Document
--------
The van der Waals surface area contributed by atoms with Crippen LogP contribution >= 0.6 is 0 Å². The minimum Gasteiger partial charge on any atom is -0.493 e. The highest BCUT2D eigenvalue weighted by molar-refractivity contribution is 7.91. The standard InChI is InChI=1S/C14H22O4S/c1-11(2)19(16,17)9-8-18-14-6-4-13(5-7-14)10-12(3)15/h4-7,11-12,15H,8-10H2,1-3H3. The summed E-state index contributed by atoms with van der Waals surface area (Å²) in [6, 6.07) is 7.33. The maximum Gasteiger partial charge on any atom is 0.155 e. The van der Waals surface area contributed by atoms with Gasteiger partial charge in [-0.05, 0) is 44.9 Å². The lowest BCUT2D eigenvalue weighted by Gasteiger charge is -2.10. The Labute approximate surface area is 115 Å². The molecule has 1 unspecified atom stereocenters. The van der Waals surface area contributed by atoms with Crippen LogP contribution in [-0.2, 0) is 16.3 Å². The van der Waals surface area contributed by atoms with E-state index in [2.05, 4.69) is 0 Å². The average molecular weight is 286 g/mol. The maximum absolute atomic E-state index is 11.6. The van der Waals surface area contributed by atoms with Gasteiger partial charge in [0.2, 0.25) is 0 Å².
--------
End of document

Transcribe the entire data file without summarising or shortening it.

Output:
The van der Waals surface area contributed by atoms with Crippen LogP contribution >= 0.6 is 0 Å². The minimum Gasteiger partial charge on any atom is -0.493 e. The highest BCUT2D eigenvalue weighted by molar-refractivity contribution is 7.91. The standard InChI is InChI=1S/C14H22O4S/c1-11(2)19(16,17)9-8-18-14-6-4-13(5-7-14)10-12(3)15/h4-7,11-12,15H,8-10H2,1-3H3. The summed E-state index contributed by atoms with van der Waals surface area (Å²) in [6, 6.07) is 7.33. The maximum Gasteiger partial charge on any atom is 0.155 e. The van der Waals surface area contributed by atoms with Gasteiger partial charge in [-0.05, 0) is 44.9 Å². The lowest BCUT2D eigenvalue weighted by Gasteiger charge is -2.10. The Labute approximate surface area is 115 Å². The molecule has 1 unspecified atom stereocenters. The van der Waals surface area contributed by atoms with Crippen LogP contribution in [-0.2, 0) is 16.3 Å². The van der Waals surface area contributed by atoms with E-state index in [2.05, 4.69) is 0 Å². The average molecular weight is 286 g/mol. The maximum absolute atomic E-state index is 11.6. The van der Waals surface area contributed by atoms with Gasteiger partial charge in [0.2, 0.25) is 0 Å².